October is National Down Syndrome Awareness Month.
The National Down Syndrome Society (NDSS) plan to highlight different ways for citizens to get involved in their organization, interact with their staff and support the Down syndrome community through awareness and advocacy.
The NDSS started National Down Syndrome Awareness Month in the 1980’s and have been successful in their studies on the chromosomal condition.
MYTH: Scientists know everything there is to know about Down syndrome.
TRUTH: Though we know that an extra full or partial copy of chromosome 21 causes the characteristics of Down syndrome, researchers are making great strides in identifying how individual genes on chromosome 21 affect a person with Down syndrome. Scientists now feel strongly that it will be possible to improve, correct or prevent many of the problems associated with Down syndrome in the future. – NDSS
According to the CDC, 1 in 700 babies in the United States, is born with Down syndrome. Which is an estimated 6,000 babies every year. These numbers make Down syndrome the most common chromosomal condition.
Babies are typically born with 46 chromosomes (little boxes of genes). Down syndrome occurs when a baby has an extra copy of chromosome 21. The cause of these chromosomal abnormalities is unknown, but the one known factor is Maternal age. Between the ages of 30 and 50, the risk of having a child with Down syndrome increases radically. Although, the majority of births with Down syndrome are to mothers younger than 35. This is because births are more common with younger women. Fortunately, there are diagnostic tests performed after a positive screening test in order to confirm a Down syndrome diagnosis.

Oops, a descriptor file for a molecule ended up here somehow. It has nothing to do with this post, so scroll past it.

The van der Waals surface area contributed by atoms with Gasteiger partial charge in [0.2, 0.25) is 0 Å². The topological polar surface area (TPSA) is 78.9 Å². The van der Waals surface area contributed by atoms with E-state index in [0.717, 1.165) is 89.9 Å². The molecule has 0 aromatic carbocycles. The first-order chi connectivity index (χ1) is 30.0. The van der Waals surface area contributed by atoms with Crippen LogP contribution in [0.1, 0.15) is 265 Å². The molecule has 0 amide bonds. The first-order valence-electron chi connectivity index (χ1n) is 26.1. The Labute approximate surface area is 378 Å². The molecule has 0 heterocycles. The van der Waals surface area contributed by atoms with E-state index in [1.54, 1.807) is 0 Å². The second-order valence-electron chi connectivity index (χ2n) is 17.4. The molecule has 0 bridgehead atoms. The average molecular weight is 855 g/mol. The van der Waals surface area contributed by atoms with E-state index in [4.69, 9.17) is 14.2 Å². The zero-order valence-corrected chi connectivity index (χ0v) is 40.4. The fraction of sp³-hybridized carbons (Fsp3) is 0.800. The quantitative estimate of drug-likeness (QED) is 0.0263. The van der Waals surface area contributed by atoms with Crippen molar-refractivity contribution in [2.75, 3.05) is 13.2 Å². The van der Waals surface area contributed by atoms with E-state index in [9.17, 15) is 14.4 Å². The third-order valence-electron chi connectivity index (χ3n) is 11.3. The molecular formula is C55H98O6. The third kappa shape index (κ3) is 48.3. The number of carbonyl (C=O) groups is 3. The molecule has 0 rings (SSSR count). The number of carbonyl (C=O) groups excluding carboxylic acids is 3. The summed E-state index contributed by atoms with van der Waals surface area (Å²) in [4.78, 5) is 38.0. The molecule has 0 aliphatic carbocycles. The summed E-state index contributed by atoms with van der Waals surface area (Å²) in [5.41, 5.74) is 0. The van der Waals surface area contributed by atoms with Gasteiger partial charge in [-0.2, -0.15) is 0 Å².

Types of diagnostic tests include:
- Chorionic villus sampling (CVS)— examines material from the placenta
- Amniocentesis— examines the amniotic fluid (the fluid from the sac surrounding the baby)
- Percutaneous umbilical blood sampling (PUBS)— examines blood from the umbilical cord
There are actually 3 different types of Down syndrome; Trisomy 21 (nondisjunction), Translocation and Mosaicism. All of these types are genetic conditions, meaning that Down syndrome is not likely to be a hereditary trait. Only 1% of cases have been known to have a family history of the condition.